Locals see heavy metal on Reed’s Metals tour for Manufacturing Day
Reed’s Metals opened its doors to the community Thursday to celebrate National Manufacturing Day.
The morning began with more than 50 Brookhaven Academy and Copiah-Lincoln Community College students, teachers and staff filing into the company’s corporate office conference room during two separate sessions for coffee and donuts.
Reed’s Metals CEO Bernie Reed, Marketing and Public Relations Director Jessica Breazeale and General Manager David Forehand enthusiastically greeted the visitors.
Reed explained the point of Manufacturing Day before launching into how his business was created and the expansion progress.
Manufacturing Day is an annual national event executed at the local level and supported by thousands of manufacturers as they host students, teachers, parents, job seekers and other local community members at open houses, plant tours and presentations designed to showcase modern manufacturing technology and careers.
“I appreciate all you guys coming out,” Reed said. “I was just on Facebook last week and I saw where they had the National Manufacturing Day, and I clicked on it. I realized there were a lot of states and a lot of cities that participate in this.”
In order to make manufacturing a priority in Lincoln County, Breazeale created a proclamation to mark this week — the first week of October — Manufacturing Week in Brookhaven, and the Board of Aldermen signed it at their Tuesday board meeting.
“We’re really excited and we think that this event is something that we can build upon every year,” Breazeale said.
“We just wanted to be a part of that,” Reed continued. “We thought it would be really cool to give tours and let you guys be aware of what we do.”
After showing the students a map of the two-phase, $3 million expansion, Reed escorted the group through the facility.
“We’re super exited about getting all of this added on,” he said.
Phase 1 consisted of construction of a 31,000-square-foot building, which cost the company approximately $1 million.
The first step of the expansion is helping the company keep up with the demand it faces each day. It deals with producing products on the component side including roofing, purlins, insulation, roll-up doors and metal trusses.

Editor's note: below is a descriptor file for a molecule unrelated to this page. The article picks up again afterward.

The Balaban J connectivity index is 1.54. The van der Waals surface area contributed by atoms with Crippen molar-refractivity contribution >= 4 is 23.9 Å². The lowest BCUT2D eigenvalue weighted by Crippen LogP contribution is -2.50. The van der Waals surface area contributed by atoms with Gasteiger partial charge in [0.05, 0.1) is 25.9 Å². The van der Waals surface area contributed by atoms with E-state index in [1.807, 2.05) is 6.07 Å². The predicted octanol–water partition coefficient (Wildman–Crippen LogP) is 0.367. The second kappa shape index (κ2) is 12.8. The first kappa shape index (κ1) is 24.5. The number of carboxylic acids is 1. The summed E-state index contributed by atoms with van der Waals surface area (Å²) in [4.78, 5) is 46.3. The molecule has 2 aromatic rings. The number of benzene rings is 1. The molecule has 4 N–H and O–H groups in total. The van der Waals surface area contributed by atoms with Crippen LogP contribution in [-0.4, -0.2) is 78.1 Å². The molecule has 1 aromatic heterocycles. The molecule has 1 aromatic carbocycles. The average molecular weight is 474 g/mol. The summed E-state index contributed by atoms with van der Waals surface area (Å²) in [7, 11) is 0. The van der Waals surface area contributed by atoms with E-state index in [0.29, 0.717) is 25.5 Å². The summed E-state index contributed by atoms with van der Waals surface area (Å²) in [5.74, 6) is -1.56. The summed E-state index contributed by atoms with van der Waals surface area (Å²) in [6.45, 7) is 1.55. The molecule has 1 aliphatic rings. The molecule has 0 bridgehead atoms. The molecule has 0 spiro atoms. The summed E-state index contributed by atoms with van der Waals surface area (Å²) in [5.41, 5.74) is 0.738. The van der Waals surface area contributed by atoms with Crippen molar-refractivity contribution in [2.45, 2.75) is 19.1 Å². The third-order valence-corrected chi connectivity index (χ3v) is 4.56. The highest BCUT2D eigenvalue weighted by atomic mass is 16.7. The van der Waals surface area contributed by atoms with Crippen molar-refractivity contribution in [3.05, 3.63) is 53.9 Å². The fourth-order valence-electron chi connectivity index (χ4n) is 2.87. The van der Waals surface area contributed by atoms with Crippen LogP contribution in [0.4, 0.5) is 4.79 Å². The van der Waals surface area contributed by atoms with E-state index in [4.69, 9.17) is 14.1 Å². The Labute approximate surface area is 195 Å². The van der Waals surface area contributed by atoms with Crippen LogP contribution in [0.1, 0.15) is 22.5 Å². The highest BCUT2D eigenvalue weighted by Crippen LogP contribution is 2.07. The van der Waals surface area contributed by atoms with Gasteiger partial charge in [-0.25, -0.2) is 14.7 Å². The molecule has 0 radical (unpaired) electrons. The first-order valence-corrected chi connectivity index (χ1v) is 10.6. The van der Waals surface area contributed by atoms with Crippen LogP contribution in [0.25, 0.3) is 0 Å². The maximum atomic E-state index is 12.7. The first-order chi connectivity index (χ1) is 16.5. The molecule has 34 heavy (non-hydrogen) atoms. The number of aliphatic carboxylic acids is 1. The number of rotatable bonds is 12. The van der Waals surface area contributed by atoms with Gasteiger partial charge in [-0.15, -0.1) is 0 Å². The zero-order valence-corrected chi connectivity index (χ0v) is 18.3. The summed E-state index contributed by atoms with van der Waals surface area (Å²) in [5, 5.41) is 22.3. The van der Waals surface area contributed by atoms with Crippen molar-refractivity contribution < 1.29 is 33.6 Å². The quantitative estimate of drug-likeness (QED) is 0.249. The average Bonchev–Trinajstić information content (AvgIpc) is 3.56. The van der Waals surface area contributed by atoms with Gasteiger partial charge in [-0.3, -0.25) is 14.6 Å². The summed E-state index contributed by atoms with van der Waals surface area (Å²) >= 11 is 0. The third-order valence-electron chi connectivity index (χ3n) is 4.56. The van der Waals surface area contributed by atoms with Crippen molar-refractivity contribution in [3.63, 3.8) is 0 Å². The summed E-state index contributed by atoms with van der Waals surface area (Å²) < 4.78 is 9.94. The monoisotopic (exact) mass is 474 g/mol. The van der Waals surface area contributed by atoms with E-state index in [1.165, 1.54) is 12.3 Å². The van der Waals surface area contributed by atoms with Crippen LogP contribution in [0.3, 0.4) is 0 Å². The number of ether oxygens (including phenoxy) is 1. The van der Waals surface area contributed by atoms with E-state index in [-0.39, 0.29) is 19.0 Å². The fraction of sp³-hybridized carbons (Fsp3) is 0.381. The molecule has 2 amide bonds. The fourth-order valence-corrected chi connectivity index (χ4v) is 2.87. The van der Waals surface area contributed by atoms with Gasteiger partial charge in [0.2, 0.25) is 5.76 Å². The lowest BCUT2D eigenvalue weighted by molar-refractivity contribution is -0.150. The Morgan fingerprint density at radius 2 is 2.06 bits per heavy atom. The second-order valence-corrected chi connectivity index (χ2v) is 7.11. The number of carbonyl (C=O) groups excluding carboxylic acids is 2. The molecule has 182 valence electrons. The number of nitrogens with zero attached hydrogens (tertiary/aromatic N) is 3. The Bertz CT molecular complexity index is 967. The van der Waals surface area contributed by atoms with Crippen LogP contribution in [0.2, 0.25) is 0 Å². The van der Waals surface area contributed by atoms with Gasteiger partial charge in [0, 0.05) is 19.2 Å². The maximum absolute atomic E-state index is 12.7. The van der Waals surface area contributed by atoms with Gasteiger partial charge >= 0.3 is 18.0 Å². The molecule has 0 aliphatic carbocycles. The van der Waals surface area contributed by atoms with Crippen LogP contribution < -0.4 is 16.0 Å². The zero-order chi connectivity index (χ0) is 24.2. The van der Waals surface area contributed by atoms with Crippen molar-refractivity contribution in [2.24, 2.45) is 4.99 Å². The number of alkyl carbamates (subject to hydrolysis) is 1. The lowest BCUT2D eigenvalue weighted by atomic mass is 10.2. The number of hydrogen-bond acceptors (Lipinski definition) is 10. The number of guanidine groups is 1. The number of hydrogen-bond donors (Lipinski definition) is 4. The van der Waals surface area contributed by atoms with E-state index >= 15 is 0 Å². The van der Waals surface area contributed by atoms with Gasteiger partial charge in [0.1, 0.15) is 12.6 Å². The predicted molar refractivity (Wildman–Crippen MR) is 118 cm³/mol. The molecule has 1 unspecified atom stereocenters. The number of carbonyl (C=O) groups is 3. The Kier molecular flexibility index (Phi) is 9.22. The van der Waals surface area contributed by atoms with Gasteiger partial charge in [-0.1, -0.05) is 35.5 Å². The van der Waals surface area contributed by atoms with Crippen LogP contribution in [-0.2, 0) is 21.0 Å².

“When we were doing $1 million (in sales) a month, our current facilities could keep up,” Reed said. “Recently, we got to the point where we were doing $3 million (in sales) a month with the same facility and machines. All of a sudden, our customers were having to wait longer than normal.”
The first part of the expansion has helped the Brookhave-based company keep up with the demand, he said.
Phase 2 of the expansion will allow the company to grow its product line to an industrial level.
“It’s going to allow us to make build-up frames for the bigger industrial rigid frame buildings,” Reed said. “Phase 2 is going to be a very impressive building.”
Plans for the second building in the expansion outline a 48,000-square-foot structure that will be 28 feet tall, 80 feet wide and 600 feet long, he said. The second part of the expansion will feature overhead cranes and cost approximately $2 million.
“We anticipate the expansion to be completed in February 2017,” he said. “We’re not behind schedule, but it’s going to be the early part of February before the equipment we ordered gets here.”
The expansion will give Reed Metals the ability to service 48 states with metal buildings, allowing the company to provide communities throughout the country and Brookhaven with jobs.
Toward the end of the tour, Reed and Breazeale answered questions, and offered words of encouragement to the students.
“I never dreamed that we would have 10 locations and 250 employees,” Reed said. “We built this business. It’s really crazy today to even realize where we are. If you put your mind to something, stay consistent and work hard, you can do anything in your life you want to.”
“There is an increasing demand for highly skilled professionals in the manufacturing sector who can design, program and operate technology,” Breazeale added. “The average age of a manufacturing employee is 56, and between now and 2020 there will be an unprecedented shortage of skilled workers who will need to be replaced.”